Photo credit: Sirena Rana
Many runners are often shocked to discover that their running fitness does not translate equally into backpacking fitness. This is primarily because of something called sport specificity. Bodies are highly adaptable machines that can adjust remarkably well to various training loads. However, when you do only one type of training, the body will get very good at that one thing…and not much else. Just because you can run far—or fast—does not mean that you’ll be very comfortable backpacking.
While on the surface, running and backpacking may seem very similar, there are some key differences in how they impact bodily systems. Runners will have a leg up on non-runners when transitioning into backpacking with regard to overall fitness, but there are a few training adjustments that will ensure that you transition between sports seamlessly and without injury.
One of the main differences between running and backpacking is the addition of weight. Even if you wear a small pack with snacks, a jacket, and water when running, it doesn’t equate to wearing a 15-to-20-pound (or more!) backpack. However, wearing a pack while running does help your ligaments and joints adjust to the added stress.
If you’re using running to train for backpacking, gradually add weight to your pack over a period of several weeks to help simulate the stressors that are more congruent with backpacking. It’s important that any weight you add to your training be incremental (a few ounces at a time)—and only on some runs—to avoid injury. Additionally, hiking uphill instead of trying to run will also help accustom your body to efficient walking.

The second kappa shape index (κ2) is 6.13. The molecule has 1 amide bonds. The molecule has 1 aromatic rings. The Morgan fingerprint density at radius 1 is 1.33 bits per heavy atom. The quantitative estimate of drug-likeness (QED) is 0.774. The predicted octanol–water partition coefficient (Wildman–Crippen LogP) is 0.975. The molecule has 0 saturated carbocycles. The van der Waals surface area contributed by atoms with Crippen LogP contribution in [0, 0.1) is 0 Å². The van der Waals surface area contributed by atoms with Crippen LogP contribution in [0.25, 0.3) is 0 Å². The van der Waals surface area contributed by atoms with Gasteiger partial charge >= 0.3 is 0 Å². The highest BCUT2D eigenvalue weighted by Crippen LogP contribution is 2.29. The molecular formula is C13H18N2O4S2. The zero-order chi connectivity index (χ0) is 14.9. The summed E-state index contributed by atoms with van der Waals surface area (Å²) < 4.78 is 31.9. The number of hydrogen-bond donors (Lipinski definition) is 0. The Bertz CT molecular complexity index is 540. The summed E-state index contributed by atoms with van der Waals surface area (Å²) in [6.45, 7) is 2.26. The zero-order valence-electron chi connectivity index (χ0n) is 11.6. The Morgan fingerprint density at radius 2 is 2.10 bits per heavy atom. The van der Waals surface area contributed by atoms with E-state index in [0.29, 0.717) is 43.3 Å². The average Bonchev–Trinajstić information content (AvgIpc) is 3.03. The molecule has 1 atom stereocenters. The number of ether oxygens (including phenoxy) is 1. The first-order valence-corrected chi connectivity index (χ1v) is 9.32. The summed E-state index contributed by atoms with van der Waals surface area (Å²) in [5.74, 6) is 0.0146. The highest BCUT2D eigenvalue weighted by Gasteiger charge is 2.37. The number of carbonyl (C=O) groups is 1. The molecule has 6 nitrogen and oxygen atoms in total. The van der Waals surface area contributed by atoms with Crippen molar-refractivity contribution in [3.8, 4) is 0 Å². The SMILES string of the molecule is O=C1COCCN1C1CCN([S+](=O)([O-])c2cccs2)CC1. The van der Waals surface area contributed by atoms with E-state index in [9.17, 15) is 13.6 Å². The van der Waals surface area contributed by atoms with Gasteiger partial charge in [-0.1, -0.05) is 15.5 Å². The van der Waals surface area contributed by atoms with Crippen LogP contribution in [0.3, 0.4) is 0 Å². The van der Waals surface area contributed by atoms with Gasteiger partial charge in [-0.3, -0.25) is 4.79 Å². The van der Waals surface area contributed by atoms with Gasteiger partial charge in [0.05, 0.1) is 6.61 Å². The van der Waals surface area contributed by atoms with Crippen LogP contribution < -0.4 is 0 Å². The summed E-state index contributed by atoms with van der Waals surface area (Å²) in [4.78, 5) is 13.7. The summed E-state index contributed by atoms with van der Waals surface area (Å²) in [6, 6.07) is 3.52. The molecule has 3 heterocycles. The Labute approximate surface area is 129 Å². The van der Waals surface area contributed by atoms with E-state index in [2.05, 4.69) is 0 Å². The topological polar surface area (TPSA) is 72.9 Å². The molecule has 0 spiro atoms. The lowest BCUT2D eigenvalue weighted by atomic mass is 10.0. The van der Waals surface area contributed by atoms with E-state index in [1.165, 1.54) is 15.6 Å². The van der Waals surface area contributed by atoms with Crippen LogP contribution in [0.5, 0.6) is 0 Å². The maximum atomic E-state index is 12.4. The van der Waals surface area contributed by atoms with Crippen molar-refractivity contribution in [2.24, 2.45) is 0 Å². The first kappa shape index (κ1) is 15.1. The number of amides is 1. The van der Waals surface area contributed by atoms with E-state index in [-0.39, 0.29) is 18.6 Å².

The other important consideration when making a transition between running and backpacking is to slow down and pace yourself. Running is inherently a much faster mode of travel. When you’re used to moving at 5 or more miles per hour, the pace of backpacking can seem tremendously slow, which might cause you to overestimate just how far you can travel in a day. This reduction in speed is compounded by the addition of the pack weight.
If you are used to running 20 or more miles at a time, it might be tempting to assume you can do at least that much easily when starting out backpacking. However, this mindset can also lead to injury in the muscles and joints—or at the very least a lot of soreness! Your body will be working harder to backpack than it would to do the same miles running. This will require an adjustment of rest periods, food intake, and recovery time. Take it slow when you’re starting out until you’ve had time to adapt to the new modality.
Time yourself on a practice hike with your fully loaded backpack. Having a true measure of your average pace per mile on trail terrain will help you plan your itinerary for a full-fledged backpacking trip, rather than relying on an estimate derived from running. This can help you plan out a hike that will fall within your capability and not leave you hobbling from delayed onset muscle soreness or injury afterward.
Being in great running shape is a boon to a burgeoning backpacking hobby. Your cardiovascular system will be well conditioned and your musculature primed to adapt to the demands of increased load. However, it will still take time to adjust. With patience and practice, you’ll find that your running fitness translates rapidly to backpacking fitness.